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Firm fined for role in Toronto falling death after investigation found lanyards misused

DCN News Services
Firm fined for role in Toronto falling death after investigation found lanyards misused

TORONTO — A Brantford, Ont.-based firm that produces custom metal staircases for commercial buildings was convicted and fined recently for its role in the falling death of a worker on the job in Toronto in September 2017.

Eestairs America Inc. also operates out of Toronto. The jobsite was a project at the Eaton Centre on Yonge Street.

A Ministry of Labour release stated Eestairs was retained to design and install a feature metal staircase from the ground floor to the second floor of a project that involved the conversion and renovation of two retail units into one larger retail store.

Another contractor had previously cut an oval-shaped opening for the staircase out of the concrete on the second floor. The distance between the floors was about 20 feet. Two temporary steel I-beams had been installed above the opening, to be used as a hoisting device for the new staircase. A guardrail system had been installed around the opening.

Two workers were working in an area between the guardrail and the edge of the opening on the second level. One was using a self-retractable lanyard as part of a fall arrest system, which is designed to protect a worker from hitting the ground by detecting and arresting a fall.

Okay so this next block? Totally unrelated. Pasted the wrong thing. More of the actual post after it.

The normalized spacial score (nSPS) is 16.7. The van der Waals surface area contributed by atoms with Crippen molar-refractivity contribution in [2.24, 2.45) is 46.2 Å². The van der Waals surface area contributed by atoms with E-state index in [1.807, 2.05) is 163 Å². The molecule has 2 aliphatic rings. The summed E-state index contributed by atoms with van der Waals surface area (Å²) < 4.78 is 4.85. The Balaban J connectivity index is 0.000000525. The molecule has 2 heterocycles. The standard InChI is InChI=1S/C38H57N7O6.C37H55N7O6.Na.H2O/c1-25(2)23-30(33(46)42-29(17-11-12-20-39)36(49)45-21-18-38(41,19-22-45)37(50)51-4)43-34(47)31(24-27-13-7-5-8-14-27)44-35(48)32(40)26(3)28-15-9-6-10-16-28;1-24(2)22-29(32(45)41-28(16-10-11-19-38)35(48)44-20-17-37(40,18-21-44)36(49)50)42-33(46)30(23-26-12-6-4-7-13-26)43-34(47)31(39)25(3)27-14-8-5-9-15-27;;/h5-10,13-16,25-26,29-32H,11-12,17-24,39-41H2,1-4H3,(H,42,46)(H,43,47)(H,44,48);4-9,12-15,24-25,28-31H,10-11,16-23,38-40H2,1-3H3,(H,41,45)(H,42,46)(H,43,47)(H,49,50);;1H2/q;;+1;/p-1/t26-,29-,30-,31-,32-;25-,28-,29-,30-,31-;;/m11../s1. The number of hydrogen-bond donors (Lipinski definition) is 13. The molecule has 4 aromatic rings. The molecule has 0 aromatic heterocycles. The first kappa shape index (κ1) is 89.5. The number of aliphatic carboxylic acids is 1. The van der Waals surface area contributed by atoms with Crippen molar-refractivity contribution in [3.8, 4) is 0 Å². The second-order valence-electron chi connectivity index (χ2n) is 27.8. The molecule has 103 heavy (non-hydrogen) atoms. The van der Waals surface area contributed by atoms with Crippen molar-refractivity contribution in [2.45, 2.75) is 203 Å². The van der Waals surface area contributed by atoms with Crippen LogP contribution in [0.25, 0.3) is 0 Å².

The other worker wore a different, self-restricting lanyard that was anchored to one of the steel I-beams about six feet overhead.

The first worker, who had about 25 feet of lifeline slack, began to approach the second worker around the perimeter of the opening, then tripped, falling into the opening and catching the second worker’s rope. In doing so the second worker was pulled over the edge and through the opening.

The first worker’s lanyard did not activate and arrest the fall because it had been set up to allow for 25 feet of slack and the fall was to 20 feet. The worker fell about 11 feet onto construction materials that were on the ground floor, landing feet first, and was not injured.

The second worker’s lanyard also did not activate and arrest the fall. That worker fell headfirst about 17 feet, also struck construction materials that were on a different section on the ground floor and was pronounced dead at hospital.

Section 93(3) of the Regulation for Construction Projects prescribes that all vehicles, machines, tools and equipment shall be used in accordance with any operating manuals issued by the manufacturers.

The manuals for both of the lanyards specified that swing falls should be avoided by anchoring directly overhead. The manual for the deceased worker’s lanyard stated that swing falls can increase the fall distance and that line slack should not be permitted.

Both workers’ lanyards were set up in a way that work was being performed away from the natural hanging position of the lifeline, which would cause a swing fall for both workers, contrary to the instructions in the operating manuals for both lanyards.

The provincial court found that Eestairs failed as an employer to ensure that the measures and procedures prescribed by the Regulation for Construction Projects were carried out at the workplace, contrary to section 25(1)(c) of the Occupational Health and Safety Act. This is an offence pursuant to section 66(1) of the act.

Eestairs pleaded guilty and was convicted Oct. 22. The fine assessed by the justice of the peace was $105,000.

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